To backup data of an Android application, you will need to connect your Android device to a Linux PC using a USB cable. Once connected you will need “Android Debug Bridge” or “adb” command line utility to interact with your phone.
To install ADB in Ubuntu, use the command specified below:
You can install ADB in other Linux distributions from the package manager. You can also download executable binaries for ADB from here.
Enable USB Debugging on Your Phone
To interact with your Android device using the “adb” command on your Linux PC, you will need to enable USB debugging on your Android device first.
To enable USB debugging, you will have to enable the “Developer options” menu on your Android device. This can be done by going to the “Settings > About phone” menu on your Android device and tapping on “Build number” around seven times. Depending on your Android device, the location of the “Build number” option can be different. You can use the search bar in system settings to find it quickly.
After you tap seven times on “Build number”, a new entry called “Developer options” should be available in the system settings of your Android device. Go to “Developer options” and enable “USB debugging”, as shown in the screenshot below:
Authenticate ADB Connection
Connect your Android device to Linux PC through a USB cable. Run the command below to initiate authorization:
You should get a prompt similar to this on your Android device:
Click on the “Allow” option to authenticate your Android device. You can also check the “Always allow from this computer” option to automatically authenticate your Android device on subsequent connections.
After a successful connection, you should see some output in the terminal showing the serial number of your Android device.
If you see an “unauthorized” string instead of “device” in front of the serial number, something went wrong and your device could not be authenticated. To retry, unplug the USB cable, reconnect your Android device to your Linux PC and repeat the authentication steps listed above.
Get Package ID
Now that your Android device is connected to your Linux PC and authenticated with ADB, you are ready to take application backup. But to do so, you will first need the package ID for the application you want to backup.
You can find the package ID using two ways. The first method involves visiting the Play Store listing for your desired application. You will find package ID after “id=” characters, as highlighted in yellow below. You can also get link for a listing from the Play Store app itself by searching for the application and using the “share” feature to copy the link to the clipboard.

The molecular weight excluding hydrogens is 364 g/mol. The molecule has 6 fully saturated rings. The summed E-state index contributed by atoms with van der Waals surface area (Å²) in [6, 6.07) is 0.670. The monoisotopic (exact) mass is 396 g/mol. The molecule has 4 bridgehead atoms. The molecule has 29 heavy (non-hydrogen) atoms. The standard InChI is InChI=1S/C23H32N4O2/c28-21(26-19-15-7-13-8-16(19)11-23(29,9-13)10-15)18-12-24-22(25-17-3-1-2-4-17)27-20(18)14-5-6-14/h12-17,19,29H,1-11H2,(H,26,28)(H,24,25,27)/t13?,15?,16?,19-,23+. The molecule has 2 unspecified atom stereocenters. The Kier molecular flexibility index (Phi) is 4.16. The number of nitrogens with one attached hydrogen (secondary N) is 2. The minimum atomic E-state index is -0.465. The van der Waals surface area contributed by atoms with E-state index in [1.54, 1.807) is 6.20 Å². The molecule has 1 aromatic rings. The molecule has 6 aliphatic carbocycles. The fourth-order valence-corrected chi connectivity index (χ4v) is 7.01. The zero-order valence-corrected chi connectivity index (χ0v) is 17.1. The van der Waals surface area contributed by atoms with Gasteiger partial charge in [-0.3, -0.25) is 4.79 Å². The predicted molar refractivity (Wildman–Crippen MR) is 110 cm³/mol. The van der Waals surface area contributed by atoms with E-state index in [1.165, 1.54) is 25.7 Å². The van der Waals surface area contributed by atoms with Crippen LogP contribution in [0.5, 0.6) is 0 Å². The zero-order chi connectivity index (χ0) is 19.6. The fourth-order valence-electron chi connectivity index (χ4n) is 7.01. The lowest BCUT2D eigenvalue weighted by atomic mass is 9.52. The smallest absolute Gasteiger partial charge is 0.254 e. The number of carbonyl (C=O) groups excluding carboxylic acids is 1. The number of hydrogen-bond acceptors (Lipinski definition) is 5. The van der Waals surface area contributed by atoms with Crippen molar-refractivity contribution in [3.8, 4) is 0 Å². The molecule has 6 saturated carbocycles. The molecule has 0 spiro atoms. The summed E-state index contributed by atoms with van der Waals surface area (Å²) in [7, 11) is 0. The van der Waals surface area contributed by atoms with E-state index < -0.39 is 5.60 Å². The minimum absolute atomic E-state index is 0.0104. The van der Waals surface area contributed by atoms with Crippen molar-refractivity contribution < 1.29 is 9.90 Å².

In the second method, you can use an adb command to get package names and their IDs. Run the command below to do so.
You will get some output like this:
The left hand side in each line in the output will give you a hint about the application name, while the right hand side (after “=” symbol) will give you package ID. You can also make use of the “grep” command to quickly find your desired package ID.
Run Backup Command
Now that your Android device is connected to your Linux PC, authenticated to an ADB connection and you have a package ID, you are ready to take application backup. To do so, run a command in the following format:
For instance, to backup VLC player on Android, you will need to run the following command:
You can remove the “-apk” switch if you don’t want to backup the “.apk” package file for your desired app.
On newer Android versions, you may be asked to encrypt backup using a password. When prompted, enter a password for the backup.
Wait for the backup process to finish. You should now have a “backup.ab” file containing data backup. You can also supply a custom name for the backup file using the “-f” switch.
While the process mentioned above should work with most third party Android applications, certain Android apps, especially pre-installed system apps, do not allow taking backups of application data through the “adb” command. The backup process doesn’t give any warning that backups are disabled in such cases. If the backup file is extremely small (less than 1KB), your application data may not have been backed up correctly as backups may be disabled for it.
Restore the Backup
You can restore a “.ab” backup file on your Android device using the command below:
Replace “backup.ab” name as required. Keep in mind that restoring backups may not work if the application doesn’t support taking backups through ADB in the first place.
Explore Contents of the Backup
You can explore the contents of a “.ab” file using a utility called “Android Backup Extractor”. You can download it from here. Once downloaded, you should have a “abe.jar” file on your system.
To use it in Linux, you will need to have Java installed on your system. You can install Java in Ubuntu using the command below:
You can install Java in other Linux distributions by searching for the term “OpenJDK runtime” in the package manager.
To extract a “.ab” backup file to a “backup.tar” extractable archive, run a command in the following format:
Replace the file names as needed. In the last part of the command, supply the password in plain text. Here is an example of the command:
You can now freely explore the “.tar” file and extract the data to browse the backup files.
You can backup application data through the “adb” command as long as the application allows it. It is the most reliable way available today to backup and restore application data in Android, though Google has been imposing some restrictions on data backups with each iteration of a new Android version.